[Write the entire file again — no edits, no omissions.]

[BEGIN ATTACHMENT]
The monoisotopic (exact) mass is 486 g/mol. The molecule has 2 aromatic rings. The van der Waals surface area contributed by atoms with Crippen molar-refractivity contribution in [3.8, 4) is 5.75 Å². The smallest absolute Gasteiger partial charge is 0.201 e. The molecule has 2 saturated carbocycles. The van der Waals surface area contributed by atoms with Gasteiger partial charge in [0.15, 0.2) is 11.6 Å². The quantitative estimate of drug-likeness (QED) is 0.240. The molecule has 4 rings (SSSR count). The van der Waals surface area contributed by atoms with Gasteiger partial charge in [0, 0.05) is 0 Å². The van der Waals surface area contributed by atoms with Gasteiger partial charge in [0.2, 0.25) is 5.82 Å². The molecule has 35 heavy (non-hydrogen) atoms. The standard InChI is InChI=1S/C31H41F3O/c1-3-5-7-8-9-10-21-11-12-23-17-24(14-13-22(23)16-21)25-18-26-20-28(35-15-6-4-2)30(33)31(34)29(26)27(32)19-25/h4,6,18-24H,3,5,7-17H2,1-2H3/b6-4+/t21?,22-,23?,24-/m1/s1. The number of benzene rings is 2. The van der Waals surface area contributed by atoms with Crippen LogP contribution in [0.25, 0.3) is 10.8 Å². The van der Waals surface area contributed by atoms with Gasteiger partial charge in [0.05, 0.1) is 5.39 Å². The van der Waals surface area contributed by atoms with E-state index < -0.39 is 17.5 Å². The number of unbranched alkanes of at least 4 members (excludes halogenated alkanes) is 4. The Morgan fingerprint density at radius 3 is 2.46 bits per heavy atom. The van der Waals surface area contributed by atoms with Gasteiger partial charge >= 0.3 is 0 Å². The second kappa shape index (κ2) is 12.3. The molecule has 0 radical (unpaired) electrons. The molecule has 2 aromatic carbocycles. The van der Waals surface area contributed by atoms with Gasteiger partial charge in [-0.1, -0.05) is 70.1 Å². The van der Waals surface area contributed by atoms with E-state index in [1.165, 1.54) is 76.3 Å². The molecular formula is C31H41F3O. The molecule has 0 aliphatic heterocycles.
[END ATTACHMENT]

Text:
The monoisotopic (exact) mass is 486 g/mol. The molecule has 2 aromatic rings. The van der Waals surface area contributed by atoms with Crippen molar-refractivity contribution in [3.8, 4) is 5.75 Å². The smallest absolute Gasteiger partial charge is 0.201 e. The molecule has 2 saturated carbocycles. The van der Waals surface area contributed by atoms with Gasteiger partial charge in [0.15, 0.2) is 11.6 Å². The quantitative estimate of drug-likeness (QED) is 0.240. The molecule has 4 rings (SSSR count). The van der Waals surface area contributed by atoms with Gasteiger partial charge in [0, 0.05) is 0 Å². The van der Waals surface area contributed by atoms with Gasteiger partial charge in [0.2, 0.25) is 5.82 Å². The molecule has 35 heavy (non-hydrogen) atoms. The standard InChI is InChI=1S/C31H41F3O/c1-3-5-7-8-9-10-21-11-12-23-17-24(14-13-22(23)16-21)25-18-26-20-28(35-15-6-4-2)30(33)31(34)29(26)27(32)19-25/h4,6,18-24H,3,5,7-17H2,1-2H3/b6-4+/t21?,22-,23?,24-/m1/s1. The number of benzene rings is 2. The van der Waals surface area contributed by atoms with Crippen LogP contribution in [0.25, 0.3) is 10.8 Å². The van der Waals surface area contributed by atoms with Gasteiger partial charge in [0.05, 0.1) is 5.39 Å². The van der Waals surface area contributed by atoms with E-state index < -0.39 is 17.5 Å². The number of unbranched alkanes of at least 4 members (excludes halogenated alkanes) is 4. The Morgan fingerprint density at radius 3 is 2.46 bits per heavy atom. The van der Waals surface area contributed by atoms with Gasteiger partial charge >= 0.3 is 0 Å². The second kappa shape index (κ2) is 12.3. The molecule has 0 radical (unpaired) electrons. The molecule has 2 aromatic carbocycles. The van der Waals surface area contributed by atoms with Gasteiger partial charge in [-0.1, -0.05) is 70.1 Å². The van der Waals surface area contributed by atoms with E-state index in [1.165, 1.54) is 76.3 Å². The molecular formula is C31H41F3O. The molecule has 0 aliphatic heterocycles.